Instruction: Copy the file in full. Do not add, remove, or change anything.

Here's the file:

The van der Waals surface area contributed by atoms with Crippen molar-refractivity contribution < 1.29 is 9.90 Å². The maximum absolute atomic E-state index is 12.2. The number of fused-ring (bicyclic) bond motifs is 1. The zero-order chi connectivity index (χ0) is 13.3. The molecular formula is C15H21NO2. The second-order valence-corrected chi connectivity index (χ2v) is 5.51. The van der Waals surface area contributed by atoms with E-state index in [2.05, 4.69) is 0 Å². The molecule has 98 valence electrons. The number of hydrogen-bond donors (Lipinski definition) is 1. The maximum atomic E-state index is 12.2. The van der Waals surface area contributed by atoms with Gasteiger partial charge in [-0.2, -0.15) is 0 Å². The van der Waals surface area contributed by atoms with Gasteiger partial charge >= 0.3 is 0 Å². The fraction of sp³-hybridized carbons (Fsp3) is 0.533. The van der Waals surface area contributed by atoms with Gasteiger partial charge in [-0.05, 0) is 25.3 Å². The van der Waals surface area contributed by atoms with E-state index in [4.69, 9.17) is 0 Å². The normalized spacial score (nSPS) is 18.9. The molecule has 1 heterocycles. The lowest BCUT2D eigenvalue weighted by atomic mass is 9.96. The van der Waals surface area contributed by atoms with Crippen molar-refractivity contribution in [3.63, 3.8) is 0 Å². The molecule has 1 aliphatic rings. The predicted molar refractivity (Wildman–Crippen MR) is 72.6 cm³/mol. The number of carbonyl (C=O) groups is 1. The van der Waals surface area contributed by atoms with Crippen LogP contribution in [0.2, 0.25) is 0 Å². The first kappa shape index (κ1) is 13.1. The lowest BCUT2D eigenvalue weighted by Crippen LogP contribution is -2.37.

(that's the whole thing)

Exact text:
The van der Waals surface area contributed by atoms with Crippen molar-refractivity contribution < 1.29 is 9.90 Å². The maximum absolute atomic E-state index is 12.2. The number of fused-ring (bicyclic) bond motifs is 1. The zero-order chi connectivity index (χ0) is 13.3. The molecular formula is C15H21NO2. The second-order valence-corrected chi connectivity index (χ2v) is 5.51. The van der Waals surface area contributed by atoms with E-state index in [2.05, 4.69) is 0 Å². The molecule has 98 valence electrons. The number of hydrogen-bond donors (Lipinski definition) is 1. The maximum atomic E-state index is 12.2. The van der Waals surface area contributed by atoms with Gasteiger partial charge in [-0.2, -0.15) is 0 Å². The van der Waals surface area contributed by atoms with Gasteiger partial charge >= 0.3 is 0 Å². The fraction of sp³-hybridized carbons (Fsp3) is 0.533. The van der Waals surface area contributed by atoms with Gasteiger partial charge in [-0.05, 0) is 25.3 Å². The van der Waals surface area contributed by atoms with E-state index in [4.69, 9.17) is 0 Å². The normalized spacial score (nSPS) is 18.9. The molecule has 1 heterocycles. The lowest BCUT2D eigenvalue weighted by atomic mass is 9.96. The van der Waals surface area contributed by atoms with Crippen molar-refractivity contribution in [3.63, 3.8) is 0 Å². The molecule has 1 aliphatic rings. The predicted molar refractivity (Wildman–Crippen MR) is 72.6 cm³/mol. The number of carbonyl (C=O) groups is 1. The van der Waals surface area contributed by atoms with Crippen LogP contribution in [0.2, 0.25) is 0 Å². The first kappa shape index (κ1) is 13.1. The lowest BCUT2D eigenvalue weighted by Crippen LogP contribution is -2.37.